Of course, it would help if we had confirmation that this was actually an option. On that front, however, there are conflicting signals from the two chambers of the Missouri General Assembly. The House is saying on the one hand that the September 14 veto session was a one-day event and has concluded. The Senate, on the other, indicates that a veto override of SB 282 is still possible.
Which is right?
Procedurally, the legislature has a ten day window in which to consider overriding a gubernatorial veto. While the House has completed its veto override business for 2011, the Senate may yet send some more actionable bills its way. The veto session operates not unlike executive sessions in the US Senate. The Senate will basically hit the pause button on what it is working on to go into executive session to consider executive branch nominations to various posts. In listening into the session last Wednesday in the Missouri Senate, it appears that the mechanism is the same in the Missouri General Assembly. The Senate stopped off its discussion of a handful of House-passed special session bills and went into veto session for a couple of hours before returning to raise the issues that have come to the fore with the presidential primary bill (HB 3).
Technically, then, if the Senate successfully overrides Nixon's veto of SB 282 -- the seemingly only available option to move the primary to March 6 -- then the bill would presumably go over the House and that chamber could likewise enter a veto session to consider the bill. And that can take place within the ten calendar day window discussed above. In other words, since both chambers had veto sessions on September 14, each would have to act on a veto override on or before Friday, September 23 (this coming Friday).
Either the veto will be overridden by the end of the work week or the special session will or will not extend into next week to resolve the conflict over the special session legislation. One option will be off the table at the end of the week though. And the the viability of that veto override option will depend to a great degree on how ominous the passage of HB 3 is throughout the rest of this week as well. If a block of that bill is firmed up, the chances of a veto override increase. But if a deal can be cut on the primary or caucus -- via HB 3 -- then the override becomes a distant memory. The way Senate Republicans are playing this, however, makes it look like they are only giving Democrats in the legislature one escape route: the override.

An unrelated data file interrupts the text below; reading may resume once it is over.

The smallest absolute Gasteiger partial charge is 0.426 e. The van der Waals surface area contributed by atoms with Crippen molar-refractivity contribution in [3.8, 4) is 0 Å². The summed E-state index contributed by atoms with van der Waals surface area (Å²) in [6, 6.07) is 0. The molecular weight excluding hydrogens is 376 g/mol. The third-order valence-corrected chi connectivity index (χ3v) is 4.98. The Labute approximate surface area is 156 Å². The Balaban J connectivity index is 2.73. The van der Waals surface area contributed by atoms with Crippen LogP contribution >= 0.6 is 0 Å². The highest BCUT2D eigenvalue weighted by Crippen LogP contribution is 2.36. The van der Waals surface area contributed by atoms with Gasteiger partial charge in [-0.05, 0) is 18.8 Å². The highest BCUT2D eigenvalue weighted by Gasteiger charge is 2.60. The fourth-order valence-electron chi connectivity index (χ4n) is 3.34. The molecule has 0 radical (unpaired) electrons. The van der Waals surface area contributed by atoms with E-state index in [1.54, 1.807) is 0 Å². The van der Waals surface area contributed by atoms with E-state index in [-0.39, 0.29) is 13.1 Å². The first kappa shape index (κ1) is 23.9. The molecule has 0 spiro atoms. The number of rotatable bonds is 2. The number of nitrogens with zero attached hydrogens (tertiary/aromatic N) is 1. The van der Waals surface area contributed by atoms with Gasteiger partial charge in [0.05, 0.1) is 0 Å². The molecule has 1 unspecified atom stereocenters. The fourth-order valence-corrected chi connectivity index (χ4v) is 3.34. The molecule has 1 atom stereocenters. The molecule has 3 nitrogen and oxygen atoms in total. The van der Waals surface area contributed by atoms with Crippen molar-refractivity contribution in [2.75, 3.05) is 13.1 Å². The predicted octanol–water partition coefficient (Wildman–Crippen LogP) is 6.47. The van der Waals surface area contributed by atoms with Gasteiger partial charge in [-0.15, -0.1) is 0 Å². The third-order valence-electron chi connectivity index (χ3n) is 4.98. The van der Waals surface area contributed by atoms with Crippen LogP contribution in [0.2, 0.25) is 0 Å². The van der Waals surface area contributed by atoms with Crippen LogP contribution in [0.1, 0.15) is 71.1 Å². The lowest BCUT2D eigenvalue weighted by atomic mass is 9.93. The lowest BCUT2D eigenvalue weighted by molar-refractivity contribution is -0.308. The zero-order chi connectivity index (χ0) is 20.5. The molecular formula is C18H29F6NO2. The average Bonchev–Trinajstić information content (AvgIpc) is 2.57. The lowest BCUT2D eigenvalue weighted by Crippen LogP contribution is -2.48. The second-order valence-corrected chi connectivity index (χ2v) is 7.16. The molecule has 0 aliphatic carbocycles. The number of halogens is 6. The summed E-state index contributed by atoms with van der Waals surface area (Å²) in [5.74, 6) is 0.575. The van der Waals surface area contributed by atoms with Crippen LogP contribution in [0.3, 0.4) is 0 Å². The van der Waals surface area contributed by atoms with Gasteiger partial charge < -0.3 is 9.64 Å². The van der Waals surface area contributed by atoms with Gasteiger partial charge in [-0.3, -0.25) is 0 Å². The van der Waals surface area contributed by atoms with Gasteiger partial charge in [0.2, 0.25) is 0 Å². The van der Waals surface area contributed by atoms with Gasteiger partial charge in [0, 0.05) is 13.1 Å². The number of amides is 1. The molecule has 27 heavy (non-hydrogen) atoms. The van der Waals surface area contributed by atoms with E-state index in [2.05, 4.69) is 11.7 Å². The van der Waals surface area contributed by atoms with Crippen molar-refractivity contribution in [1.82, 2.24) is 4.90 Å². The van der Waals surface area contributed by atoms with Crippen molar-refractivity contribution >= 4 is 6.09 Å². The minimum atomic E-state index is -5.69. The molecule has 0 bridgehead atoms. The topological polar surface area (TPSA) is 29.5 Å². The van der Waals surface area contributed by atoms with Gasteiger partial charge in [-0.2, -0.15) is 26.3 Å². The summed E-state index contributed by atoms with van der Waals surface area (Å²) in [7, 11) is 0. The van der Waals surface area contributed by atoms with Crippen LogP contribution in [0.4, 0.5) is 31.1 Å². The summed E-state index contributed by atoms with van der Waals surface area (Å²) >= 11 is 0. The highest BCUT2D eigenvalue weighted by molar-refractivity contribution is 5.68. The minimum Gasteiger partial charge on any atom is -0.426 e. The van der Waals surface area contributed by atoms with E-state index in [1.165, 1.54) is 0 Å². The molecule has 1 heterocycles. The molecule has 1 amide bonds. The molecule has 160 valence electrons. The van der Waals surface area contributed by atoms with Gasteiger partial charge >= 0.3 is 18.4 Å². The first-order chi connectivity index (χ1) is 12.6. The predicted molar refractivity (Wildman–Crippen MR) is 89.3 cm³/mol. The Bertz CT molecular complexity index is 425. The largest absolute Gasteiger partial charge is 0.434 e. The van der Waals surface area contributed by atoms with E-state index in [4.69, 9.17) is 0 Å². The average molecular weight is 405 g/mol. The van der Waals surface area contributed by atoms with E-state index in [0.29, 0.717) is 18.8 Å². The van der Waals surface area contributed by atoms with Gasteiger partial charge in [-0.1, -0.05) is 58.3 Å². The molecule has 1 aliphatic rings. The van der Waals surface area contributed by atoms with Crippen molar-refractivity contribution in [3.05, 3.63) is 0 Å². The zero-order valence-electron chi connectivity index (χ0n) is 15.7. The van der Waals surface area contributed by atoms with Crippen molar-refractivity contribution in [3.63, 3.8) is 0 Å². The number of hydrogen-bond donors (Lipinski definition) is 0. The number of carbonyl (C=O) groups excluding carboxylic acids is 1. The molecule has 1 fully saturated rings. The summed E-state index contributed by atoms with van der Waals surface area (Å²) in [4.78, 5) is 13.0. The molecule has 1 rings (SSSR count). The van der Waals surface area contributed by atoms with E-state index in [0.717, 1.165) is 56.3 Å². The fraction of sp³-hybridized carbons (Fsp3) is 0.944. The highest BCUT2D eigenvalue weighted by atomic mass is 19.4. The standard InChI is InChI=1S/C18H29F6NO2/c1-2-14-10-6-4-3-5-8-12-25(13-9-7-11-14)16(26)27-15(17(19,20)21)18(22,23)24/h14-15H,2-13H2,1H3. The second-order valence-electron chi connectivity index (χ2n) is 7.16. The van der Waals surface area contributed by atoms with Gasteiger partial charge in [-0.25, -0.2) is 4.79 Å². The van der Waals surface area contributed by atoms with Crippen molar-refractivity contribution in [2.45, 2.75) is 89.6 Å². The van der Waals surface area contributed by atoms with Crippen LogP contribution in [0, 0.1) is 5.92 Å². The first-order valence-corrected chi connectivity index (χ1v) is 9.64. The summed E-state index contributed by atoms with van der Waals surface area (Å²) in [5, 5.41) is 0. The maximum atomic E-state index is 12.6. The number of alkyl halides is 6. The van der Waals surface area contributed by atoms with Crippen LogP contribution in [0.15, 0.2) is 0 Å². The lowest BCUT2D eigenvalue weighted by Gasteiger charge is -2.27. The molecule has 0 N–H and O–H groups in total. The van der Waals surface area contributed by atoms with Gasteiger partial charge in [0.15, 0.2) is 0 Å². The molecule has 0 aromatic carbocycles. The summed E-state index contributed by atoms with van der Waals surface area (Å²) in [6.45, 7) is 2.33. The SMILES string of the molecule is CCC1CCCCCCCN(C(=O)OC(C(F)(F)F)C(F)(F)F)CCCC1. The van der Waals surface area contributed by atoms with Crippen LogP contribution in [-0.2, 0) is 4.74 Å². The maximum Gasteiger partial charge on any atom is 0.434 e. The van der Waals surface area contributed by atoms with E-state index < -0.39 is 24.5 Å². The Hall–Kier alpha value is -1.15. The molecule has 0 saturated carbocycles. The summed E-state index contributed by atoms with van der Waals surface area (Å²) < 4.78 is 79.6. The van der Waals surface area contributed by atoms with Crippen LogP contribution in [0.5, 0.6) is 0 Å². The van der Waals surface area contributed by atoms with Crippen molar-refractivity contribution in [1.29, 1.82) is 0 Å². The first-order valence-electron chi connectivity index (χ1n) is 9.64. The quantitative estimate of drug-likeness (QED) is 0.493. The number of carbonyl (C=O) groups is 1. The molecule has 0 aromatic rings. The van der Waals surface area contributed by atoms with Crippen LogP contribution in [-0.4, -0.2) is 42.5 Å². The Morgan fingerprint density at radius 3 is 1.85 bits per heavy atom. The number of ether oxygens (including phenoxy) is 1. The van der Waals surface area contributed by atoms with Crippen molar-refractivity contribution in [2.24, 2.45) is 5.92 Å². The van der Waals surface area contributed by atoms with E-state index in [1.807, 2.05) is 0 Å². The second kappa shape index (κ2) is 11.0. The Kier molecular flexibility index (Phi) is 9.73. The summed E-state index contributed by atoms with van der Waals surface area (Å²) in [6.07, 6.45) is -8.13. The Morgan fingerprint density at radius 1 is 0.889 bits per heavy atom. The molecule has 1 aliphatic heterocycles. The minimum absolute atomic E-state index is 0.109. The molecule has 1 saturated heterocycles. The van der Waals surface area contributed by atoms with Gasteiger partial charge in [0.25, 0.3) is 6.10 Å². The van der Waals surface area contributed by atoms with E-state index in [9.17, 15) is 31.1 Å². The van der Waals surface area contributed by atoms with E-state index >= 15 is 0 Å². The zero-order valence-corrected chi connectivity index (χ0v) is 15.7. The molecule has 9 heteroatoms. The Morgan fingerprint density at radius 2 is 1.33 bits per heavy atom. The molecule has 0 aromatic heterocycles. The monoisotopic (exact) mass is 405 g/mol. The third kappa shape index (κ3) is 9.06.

The Republican majority will need four Democrats in the House to override any veto. The Democrats may feel the pressure to go along with the override if they are faced with a non-compliant presidential primary.2
1 After a rather circuitous route through the legislature (follow the path via the Missouri tag), SB 282 was vetoed by Missouri Governor Jay Nixon (D). The governor did this not to keep the Show Me state presidential primary in a non-compliant February position on the calendar, but to prevent the legislative branch from curbing executive power in the area of statewide vacancy appointments. To kill the part the governor did not like, then, he had to kill the whole bill.
2 Then again, Missouri Democrats could always lean on the already-scheduled March 29 caucuses as a means of allocating delegates to the Democratic convention. But that would mean potentially adopting a caucus/convention system long term; something with which the state party may or may not be comfortable.